Authors Blog

Two Trilogies to Rule Them All, Part 2

Last week I discussed my progress with Ronald G. Powell’s The History of Rancho Soquel Augmentation trilogy of books. They are all on track with the first coming out this month and the others planned to release next year (fingers crossed!). However, Santa Cruz Trains remains my core focus both online and mentally, and the Powell books are partially being done in order to make future Santa Cruz Trains books better all around, since they… Read More »Two Trilogies to Rule Them All, Part 2

Two Trilogies to Rule Them All, Part 1

It has been a very strange year and I think this is something everyone on Earth can agree on. For me personally, I went from making quite a lot of progress on several projects to being stuck at home and then redeployed to Auckland Emergency Management for two separate lockdowns (the second redeployment was only two weeks, fortunately). Despite having some extra time at home during all of this, I actually made much less progress… Read More »Two Trilogies to Rule Them All, Part 1

Writing in a Time of Plague

I must admit, when I wished that I had a bit more time to write and research, I didn’t intend that to herald the greatest plague since the post-World War I flu pandemic. But such is life and I have tried to make the most of it way down here in Auckland, New Zealand. I remain employed and officially working 40 hours per week, but I have had more time than usual without commuting, and… Read More »Writing in a Time of Plague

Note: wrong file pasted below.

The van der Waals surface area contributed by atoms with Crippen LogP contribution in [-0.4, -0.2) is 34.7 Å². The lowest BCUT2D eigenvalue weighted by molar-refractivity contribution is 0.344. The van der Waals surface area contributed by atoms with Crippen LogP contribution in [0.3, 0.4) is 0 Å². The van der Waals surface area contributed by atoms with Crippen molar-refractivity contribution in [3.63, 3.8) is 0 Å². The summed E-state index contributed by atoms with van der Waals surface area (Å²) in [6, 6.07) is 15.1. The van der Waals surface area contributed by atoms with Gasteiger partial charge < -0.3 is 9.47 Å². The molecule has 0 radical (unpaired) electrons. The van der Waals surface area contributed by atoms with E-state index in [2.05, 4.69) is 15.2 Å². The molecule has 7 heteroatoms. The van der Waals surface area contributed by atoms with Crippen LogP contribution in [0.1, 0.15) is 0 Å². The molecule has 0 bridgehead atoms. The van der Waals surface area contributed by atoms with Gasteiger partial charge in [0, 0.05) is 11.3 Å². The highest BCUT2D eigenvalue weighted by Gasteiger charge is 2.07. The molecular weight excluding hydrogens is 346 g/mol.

The Lodge house on Rancho Soquel, taken by Tom King.

Organising an Epic

Powell did not divide his seven-volume epic history into chapters but he did have four divisions in the first two volumes, each bookmarking an important epoch in California history, namely the start of the Spanish period, Mexican period, American colonial period, and finally statehood and beyond. But after this last bookmark, he appears to have felt that this aspect of the chronology was at an end and he discontinued it for the remaining five volumes.… Read More »Organising an Epic

Eliminating Redundancy

When I began the task of converting Ronald G. Powell’s great history of Rancho Soquel to print in May, one obstacle that I did not expect was his heavily redundant writing style. Granted, the manuscript in my possession is a first draft and Powell never made a second one, but he had an extraordinarily idiosyncratic way of writing that, while predictable, has taken far more time to correct than I had originally anticipated. More than… Read More »Eliminating Redundancy